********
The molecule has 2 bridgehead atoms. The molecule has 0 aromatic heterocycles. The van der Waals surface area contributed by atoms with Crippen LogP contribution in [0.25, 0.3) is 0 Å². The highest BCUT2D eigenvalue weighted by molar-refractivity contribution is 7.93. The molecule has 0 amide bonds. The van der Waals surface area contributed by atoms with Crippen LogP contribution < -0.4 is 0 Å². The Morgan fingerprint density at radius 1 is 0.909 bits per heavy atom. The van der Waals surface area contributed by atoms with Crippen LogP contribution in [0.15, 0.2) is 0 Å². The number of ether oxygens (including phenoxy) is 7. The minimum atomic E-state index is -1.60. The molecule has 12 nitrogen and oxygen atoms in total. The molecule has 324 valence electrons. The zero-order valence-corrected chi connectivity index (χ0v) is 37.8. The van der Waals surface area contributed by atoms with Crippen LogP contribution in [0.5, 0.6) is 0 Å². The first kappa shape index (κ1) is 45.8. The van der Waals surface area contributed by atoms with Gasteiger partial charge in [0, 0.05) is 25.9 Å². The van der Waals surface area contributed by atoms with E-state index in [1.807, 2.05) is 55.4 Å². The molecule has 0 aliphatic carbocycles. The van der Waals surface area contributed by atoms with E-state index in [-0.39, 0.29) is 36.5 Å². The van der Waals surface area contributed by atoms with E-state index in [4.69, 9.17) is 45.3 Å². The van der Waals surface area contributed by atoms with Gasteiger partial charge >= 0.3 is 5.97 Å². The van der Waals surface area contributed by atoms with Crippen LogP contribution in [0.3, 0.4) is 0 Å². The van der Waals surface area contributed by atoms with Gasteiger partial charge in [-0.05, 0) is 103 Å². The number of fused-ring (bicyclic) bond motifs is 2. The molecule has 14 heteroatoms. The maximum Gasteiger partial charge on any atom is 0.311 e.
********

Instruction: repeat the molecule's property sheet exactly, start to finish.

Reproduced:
The molecule has 2 bridgehead atoms. The molecule has 0 aromatic heterocycles. The van der Waals surface area contributed by atoms with Crippen LogP contribution in [0.25, 0.3) is 0 Å². The highest BCUT2D eigenvalue weighted by molar-refractivity contribution is 7.93. The molecule has 0 amide bonds. The van der Waals surface area contributed by atoms with Crippen LogP contribution < -0.4 is 0 Å². The Morgan fingerprint density at radius 1 is 0.909 bits per heavy atom. The van der Waals surface area contributed by atoms with Crippen LogP contribution in [0.15, 0.2) is 0 Å². The number of ether oxygens (including phenoxy) is 7. The minimum atomic E-state index is -1.60. The molecule has 12 nitrogen and oxygen atoms in total. The molecule has 324 valence electrons. The zero-order valence-corrected chi connectivity index (χ0v) is 37.8. The van der Waals surface area contributed by atoms with Crippen LogP contribution in [0.5, 0.6) is 0 Å². The first kappa shape index (κ1) is 45.8. The van der Waals surface area contributed by atoms with Gasteiger partial charge in [0, 0.05) is 25.9 Å². The van der Waals surface area contributed by atoms with E-state index in [1.807, 2.05) is 55.4 Å². The molecule has 0 aliphatic carbocycles. The van der Waals surface area contributed by atoms with E-state index in [-0.39, 0.29) is 36.5 Å². The van der Waals surface area contributed by atoms with E-state index in [4.69, 9.17) is 45.3 Å². The van der Waals surface area contributed by atoms with Gasteiger partial charge >= 0.3 is 5.97 Å². The van der Waals surface area contributed by atoms with Crippen LogP contribution in [0.3, 0.4) is 0 Å². The van der Waals surface area contributed by atoms with Gasteiger partial charge in [-0.05, 0) is 103 Å². The number of fused-ring (bicyclic) bond motifs is 2. The molecule has 14 heteroatoms. The maximum Gasteiger partial charge on any atom is 0.311 e.